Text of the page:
Yours ever affectionately,

                                                            Jno. S. Walker

Friday, 3 January 2014

J.S. Walker's Letter (16 Jan 1862)

Camp Deas, near Young’s Mill,
16th Jany., 1862.

My dear Wife:

            Mr. Hardie has just come in to let me know that he starts to Richmond in the morning, and I cannot let the opportunity escape without dropping you a line, though I have just finished a communication of six pages on the reorganization of the army, which I have enclosed to Brother David to be handed to Mr. Steger, one of our representatives in the Legislature.
            There is nothing new to communicate since my last. If you see Mrs. Thompson Brown, tell her I was disappointed in getting over to see her, not being able to get a horse, and to walk was impossible. If she is not now in Richmond she will be in a few days.
            We are in statue quo [sic] and likely so to remain I think for the rest of the winter. My books will help me to pass away the long nights. I enjoy excellent health and sleep like a top in my log palace, and would be willing to live in one the rest of my life with my family around me, if I could purchase peace honourably thereby, but we must trust in the Lord, who orders all things rightly, and he will bear us through.
            Could you not send me some hominy and peas? I think Charles could cook them very well, and we have enough butter for the present. Capt. Mayo, I find, has not gone up, but will go tomorrow.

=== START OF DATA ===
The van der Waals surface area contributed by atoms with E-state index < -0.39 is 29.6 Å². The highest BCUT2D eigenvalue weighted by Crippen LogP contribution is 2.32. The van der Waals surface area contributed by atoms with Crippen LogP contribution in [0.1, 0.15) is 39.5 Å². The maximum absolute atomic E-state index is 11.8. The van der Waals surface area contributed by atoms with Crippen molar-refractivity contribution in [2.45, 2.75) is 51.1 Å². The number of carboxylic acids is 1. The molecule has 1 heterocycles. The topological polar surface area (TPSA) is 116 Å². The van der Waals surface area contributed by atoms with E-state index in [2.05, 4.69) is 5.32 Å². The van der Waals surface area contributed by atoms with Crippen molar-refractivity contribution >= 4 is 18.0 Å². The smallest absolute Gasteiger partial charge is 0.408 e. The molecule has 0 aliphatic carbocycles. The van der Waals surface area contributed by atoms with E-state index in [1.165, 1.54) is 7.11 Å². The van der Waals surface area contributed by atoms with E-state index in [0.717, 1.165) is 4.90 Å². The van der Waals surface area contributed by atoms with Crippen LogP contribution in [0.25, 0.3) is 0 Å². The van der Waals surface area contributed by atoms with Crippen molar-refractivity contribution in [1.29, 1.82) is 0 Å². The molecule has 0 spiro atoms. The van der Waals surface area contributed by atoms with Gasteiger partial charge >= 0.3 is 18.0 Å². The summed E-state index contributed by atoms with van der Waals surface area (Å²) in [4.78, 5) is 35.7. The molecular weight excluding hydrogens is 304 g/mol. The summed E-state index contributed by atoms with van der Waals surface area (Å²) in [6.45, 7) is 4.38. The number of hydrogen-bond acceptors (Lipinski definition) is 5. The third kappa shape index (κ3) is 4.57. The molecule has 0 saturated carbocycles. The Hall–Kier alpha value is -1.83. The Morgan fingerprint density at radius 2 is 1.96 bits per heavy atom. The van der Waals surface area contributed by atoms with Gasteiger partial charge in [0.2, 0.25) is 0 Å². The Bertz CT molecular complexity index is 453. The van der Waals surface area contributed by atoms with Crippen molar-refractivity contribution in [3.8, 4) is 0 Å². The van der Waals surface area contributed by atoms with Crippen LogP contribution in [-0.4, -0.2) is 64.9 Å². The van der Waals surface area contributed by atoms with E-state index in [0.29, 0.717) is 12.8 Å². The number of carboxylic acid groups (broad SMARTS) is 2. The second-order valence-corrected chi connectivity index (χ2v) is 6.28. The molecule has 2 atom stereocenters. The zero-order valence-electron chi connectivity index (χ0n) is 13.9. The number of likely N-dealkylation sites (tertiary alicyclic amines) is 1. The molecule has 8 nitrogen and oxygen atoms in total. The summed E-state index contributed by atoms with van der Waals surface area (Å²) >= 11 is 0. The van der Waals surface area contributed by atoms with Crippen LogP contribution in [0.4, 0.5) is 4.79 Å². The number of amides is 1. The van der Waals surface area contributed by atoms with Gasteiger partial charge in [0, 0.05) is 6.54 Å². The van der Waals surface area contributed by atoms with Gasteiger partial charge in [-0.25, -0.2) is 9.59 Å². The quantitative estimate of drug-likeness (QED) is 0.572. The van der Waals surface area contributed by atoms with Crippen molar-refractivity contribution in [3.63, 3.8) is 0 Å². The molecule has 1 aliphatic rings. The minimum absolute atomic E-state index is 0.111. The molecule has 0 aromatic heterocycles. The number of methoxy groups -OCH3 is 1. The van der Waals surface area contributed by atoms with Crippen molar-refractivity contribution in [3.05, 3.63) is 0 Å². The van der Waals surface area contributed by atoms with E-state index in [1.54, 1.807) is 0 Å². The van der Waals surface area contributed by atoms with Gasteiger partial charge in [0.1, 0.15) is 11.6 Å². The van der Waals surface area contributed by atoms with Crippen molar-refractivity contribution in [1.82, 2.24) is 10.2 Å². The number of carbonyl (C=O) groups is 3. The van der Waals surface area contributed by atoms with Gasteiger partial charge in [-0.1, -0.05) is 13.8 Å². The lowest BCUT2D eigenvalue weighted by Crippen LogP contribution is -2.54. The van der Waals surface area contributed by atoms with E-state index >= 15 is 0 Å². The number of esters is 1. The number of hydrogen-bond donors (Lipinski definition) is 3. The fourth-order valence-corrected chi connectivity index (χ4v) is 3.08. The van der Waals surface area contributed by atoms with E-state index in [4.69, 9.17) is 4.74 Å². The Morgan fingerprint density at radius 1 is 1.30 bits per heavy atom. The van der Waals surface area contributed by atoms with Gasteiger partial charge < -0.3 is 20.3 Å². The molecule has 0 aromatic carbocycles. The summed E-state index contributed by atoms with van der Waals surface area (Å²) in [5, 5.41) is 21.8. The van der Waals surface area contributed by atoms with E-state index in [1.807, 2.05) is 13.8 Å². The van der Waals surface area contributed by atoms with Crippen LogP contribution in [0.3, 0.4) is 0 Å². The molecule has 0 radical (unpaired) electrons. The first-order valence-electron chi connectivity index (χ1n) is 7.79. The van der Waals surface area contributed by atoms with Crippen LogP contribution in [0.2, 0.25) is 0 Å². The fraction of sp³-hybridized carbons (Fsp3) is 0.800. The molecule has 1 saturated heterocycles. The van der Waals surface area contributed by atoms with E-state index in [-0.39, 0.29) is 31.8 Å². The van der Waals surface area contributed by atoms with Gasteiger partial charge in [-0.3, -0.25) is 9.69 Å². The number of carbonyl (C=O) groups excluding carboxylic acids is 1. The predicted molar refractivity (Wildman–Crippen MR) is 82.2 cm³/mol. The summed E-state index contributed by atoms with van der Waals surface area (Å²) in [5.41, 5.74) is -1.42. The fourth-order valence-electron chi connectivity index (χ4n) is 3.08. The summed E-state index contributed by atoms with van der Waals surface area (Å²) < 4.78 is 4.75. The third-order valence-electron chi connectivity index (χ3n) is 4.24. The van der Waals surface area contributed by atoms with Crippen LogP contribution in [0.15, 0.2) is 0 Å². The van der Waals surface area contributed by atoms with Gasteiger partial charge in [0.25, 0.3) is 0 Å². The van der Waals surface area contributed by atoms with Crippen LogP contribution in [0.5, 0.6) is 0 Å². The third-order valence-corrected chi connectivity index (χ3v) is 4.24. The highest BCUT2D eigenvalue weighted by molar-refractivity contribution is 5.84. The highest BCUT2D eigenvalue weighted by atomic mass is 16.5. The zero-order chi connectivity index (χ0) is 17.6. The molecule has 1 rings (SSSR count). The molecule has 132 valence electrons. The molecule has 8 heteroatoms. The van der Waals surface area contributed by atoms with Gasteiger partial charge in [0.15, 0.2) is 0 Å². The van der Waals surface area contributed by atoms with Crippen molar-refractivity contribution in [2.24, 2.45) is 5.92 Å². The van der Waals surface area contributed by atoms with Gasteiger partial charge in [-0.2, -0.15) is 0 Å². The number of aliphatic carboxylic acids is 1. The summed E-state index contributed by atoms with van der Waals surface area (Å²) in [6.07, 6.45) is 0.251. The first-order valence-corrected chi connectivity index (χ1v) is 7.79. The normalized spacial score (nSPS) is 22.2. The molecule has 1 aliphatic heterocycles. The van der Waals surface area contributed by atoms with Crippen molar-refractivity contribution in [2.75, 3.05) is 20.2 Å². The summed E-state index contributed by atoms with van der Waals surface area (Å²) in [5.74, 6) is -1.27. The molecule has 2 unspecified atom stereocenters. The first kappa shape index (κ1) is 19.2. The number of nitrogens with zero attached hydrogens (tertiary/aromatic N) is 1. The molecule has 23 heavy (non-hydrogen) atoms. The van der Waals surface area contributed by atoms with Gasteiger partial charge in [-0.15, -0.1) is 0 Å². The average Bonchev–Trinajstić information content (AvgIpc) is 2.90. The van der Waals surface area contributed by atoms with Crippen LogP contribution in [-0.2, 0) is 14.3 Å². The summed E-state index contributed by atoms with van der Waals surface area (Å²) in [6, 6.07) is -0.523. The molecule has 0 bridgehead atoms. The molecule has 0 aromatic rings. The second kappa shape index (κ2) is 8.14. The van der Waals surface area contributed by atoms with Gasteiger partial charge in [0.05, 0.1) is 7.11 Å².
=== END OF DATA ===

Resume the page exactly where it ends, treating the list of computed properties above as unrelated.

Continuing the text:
Kiss the dear children and give love to all.

                                    Yours ever affectionately,

                                                Jno. S. Walker

Thursday, 2 January 2014

J.S. Walker's Letter (15 Jan 1862)

15th Jan., 1862.

            Since hurriedly writing the above, I find I was too late to send it, the person having gone, but another opportunity presents itself, of which I will avail myself. You had better send at the same time the books. Mayo’s steamer comes up nearly to our camp, the other by Grove Warf, which is fifteen miles off, over a very bad road, and we seldom have a chance to get things over.
            The recent snow, hail, sleet, etc., entirely blocked us up and precluded the probability of any movement until the weather and roads get better. Upon the horizon of war is the speck of peace. All things, judging from the extracts from the European and northern papers, seem to tend to an end of the war to the confusion of our enemy. It may come soon. God grant it may, for His alone will be the glory if it does. Upon the contrary the prospects may pass away, and the spirit of the evil one taking possession of the hearts of our enemies, we may have a long and bloody war. The issue as the sale moves may hang upon the prayer of a saint. Should we not then renew our strength and seek more earnestly his guidance and aid, that we will finally triumph. I have no doubt we may be saved as by fire, God’s chastisement upon the nation may be for its sin, while his purpose may be to finally give us liberty.
            The question of enlisting for another year of the war is now agitating the army in the field. I do not see my duty clearly, nor does the hand of Providence point out the course I should pursue as clearly as it did a year ago. I should ask His guidance and be governed by His direction. What do you think I should do, remain in service or give my place to others? I want your own opinion and counsel, and let me have it soon as it will have great weight with me.
            Notwithstanding the bad weather, I am very comfortable in my house, with a good fire, and my health is excellent.

                                    Your devoted husband,

                                                Jno. S. Walkter